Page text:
News Release Distributed 11/22/13BATON ROUGE, La. – Students from the LSU Laboratory School got out of the classroom for a wetlands education field day at LSU’s Hilltop Arboretum on Nov. 14.
The event, known as Louisiana Wetlands Exploration Day, was one of seven similar events held around the state this fall, according to Ashley Mullens, LSU AgCenter 4-H Youth Wetlands Program manager.
“The Wetland Days started as a pilot program in the St. Tammany/Tangipahoa area but have been so successful that we have expanded to other parishes,” Mullens said.
Through partnerships with the LSU Laboratory School, LSU’s Hilltop Arboretum and Entergy of Baton Rouge, the 4-H Youth Wetlands Program coordinated the event to educate fourth-graders from the LSU Lab School on the importance of Louisiana wetlands.
“For this Louisiana Wetlands Exploration Day in particular, we used the concept of youth-teaching-youth,” said Mindy Brooks, of the 4-H Youth Wetlands Program. “By first educating the U High students about our wetlands, they were able to turn around and teach the elementary students from their school.”
Seniors in the environmental science class were trained on wetland topics, such as wetland loss, restoration, bird migration, wetland mammals, adaptations of wetland birds, the water cycle, functions of wetlands and environmental stewardship. Interactive activities centered on these concepts were used to educate the younger students.
"Whenever students can teach others, it shows that they have mastered a concept,” said Steve Babcock, of University High School. “It's also cool that my high school students get the opportunity to make a positive impression on younger students."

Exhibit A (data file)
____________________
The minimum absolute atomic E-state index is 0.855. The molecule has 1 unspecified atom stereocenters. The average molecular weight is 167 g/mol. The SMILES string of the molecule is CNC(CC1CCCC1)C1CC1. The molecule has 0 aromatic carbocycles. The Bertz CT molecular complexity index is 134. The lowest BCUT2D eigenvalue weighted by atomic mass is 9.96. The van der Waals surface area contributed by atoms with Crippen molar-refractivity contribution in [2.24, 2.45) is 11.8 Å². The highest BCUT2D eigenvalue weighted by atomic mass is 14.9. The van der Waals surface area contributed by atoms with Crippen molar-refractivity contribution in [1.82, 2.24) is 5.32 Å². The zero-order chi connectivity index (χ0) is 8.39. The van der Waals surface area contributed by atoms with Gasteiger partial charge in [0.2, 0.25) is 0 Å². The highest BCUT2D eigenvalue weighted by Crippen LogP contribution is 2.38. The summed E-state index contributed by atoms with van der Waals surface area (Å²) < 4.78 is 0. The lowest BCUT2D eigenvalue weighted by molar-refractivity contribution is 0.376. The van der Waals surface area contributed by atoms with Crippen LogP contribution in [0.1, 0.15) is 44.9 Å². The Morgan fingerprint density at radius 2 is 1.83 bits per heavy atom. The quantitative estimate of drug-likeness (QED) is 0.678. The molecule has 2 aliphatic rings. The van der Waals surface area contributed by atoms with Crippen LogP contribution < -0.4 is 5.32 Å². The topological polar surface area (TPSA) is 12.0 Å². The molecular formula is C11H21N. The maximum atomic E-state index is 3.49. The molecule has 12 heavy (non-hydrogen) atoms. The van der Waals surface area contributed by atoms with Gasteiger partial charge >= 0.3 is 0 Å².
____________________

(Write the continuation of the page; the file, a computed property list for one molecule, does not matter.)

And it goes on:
Nearly 100 fourth-grade students from the LSU Laboratory School were in attendance. “This hands-on program allows our elementary students to see our high school students at work. This event is one of our students’ favorite. The students don’t realize they are learning about the wetlands because they have fun the entire time,” said Catherine Myrick, fourth-grade teacher at the LSU Lab School.
“Garrett Brumfield [a U High senior] taught us that the wetlands are being destroyed. I think that I should help rebuild the wetlands,” said Joseph Haindel, a fourth-grade student. “At the Youth Wetlands Day, we planted a baldcypress seed to take home. I put it in my back window and am letting it grow in the container we put it in. When it gets too big for the container, I plan to put it in my backyard to let it grow so birds and animals can make a home in it.”
The 4-H Youth Wetlands Program provides teachers statewide with wetland curriculum to encourage them to educate their students on important wetland issues, Brooks said. The program is funded by the Coastal Protection and Restoration Authority. For the past seven years, this program has provided wetland curriculum for more than 400,000 students across Louisiana.Editor: Linda Foster Benedict
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